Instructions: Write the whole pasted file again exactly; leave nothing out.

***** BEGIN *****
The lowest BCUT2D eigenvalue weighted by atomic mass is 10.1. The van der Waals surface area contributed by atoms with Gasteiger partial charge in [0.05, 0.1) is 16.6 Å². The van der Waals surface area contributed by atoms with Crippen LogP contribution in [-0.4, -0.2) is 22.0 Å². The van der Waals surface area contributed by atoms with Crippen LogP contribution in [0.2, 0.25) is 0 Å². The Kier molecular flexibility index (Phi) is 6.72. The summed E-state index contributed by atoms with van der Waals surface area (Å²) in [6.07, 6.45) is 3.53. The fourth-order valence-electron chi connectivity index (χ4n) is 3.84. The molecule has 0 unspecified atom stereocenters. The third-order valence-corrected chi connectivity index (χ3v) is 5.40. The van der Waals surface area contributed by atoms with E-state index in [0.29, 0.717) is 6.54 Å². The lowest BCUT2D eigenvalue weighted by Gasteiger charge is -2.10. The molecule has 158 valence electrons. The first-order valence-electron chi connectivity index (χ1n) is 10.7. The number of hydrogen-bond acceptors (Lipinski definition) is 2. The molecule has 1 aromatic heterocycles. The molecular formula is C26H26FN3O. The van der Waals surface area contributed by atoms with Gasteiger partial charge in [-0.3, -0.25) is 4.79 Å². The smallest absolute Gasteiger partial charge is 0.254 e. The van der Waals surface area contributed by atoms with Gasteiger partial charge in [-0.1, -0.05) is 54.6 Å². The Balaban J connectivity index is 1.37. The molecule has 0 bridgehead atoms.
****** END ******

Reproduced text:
The lowest BCUT2D eigenvalue weighted by atomic mass is 10.1. The van der Waals surface area contributed by atoms with Gasteiger partial charge in [0.05, 0.1) is 16.6 Å². The van der Waals surface area contributed by atoms with Crippen LogP contribution in [-0.4, -0.2) is 22.0 Å². The van der Waals surface area contributed by atoms with Crippen LogP contribution in [0.2, 0.25) is 0 Å². The Kier molecular flexibility index (Phi) is 6.72. The summed E-state index contributed by atoms with van der Waals surface area (Å²) in [6.07, 6.45) is 3.53. The fourth-order valence-electron chi connectivity index (χ4n) is 3.84. The molecule has 0 unspecified atom stereocenters. The third-order valence-corrected chi connectivity index (χ3v) is 5.40. The van der Waals surface area contributed by atoms with E-state index in [0.29, 0.717) is 6.54 Å². The lowest BCUT2D eigenvalue weighted by Gasteiger charge is -2.10. The molecule has 158 valence electrons. The first-order valence-electron chi connectivity index (χ1n) is 10.7. The number of hydrogen-bond acceptors (Lipinski definition) is 2. The molecule has 1 aromatic heterocycles. The molecular formula is C26H26FN3O. The van der Waals surface area contributed by atoms with Gasteiger partial charge in [-0.3, -0.25) is 4.79 Å². The smallest absolute Gasteiger partial charge is 0.254 e. The van der Waals surface area contributed by atoms with Gasteiger partial charge in [-0.1, -0.05) is 54.6 Å². The Balaban J connectivity index is 1.37. The molecule has 0 bridgehead atoms.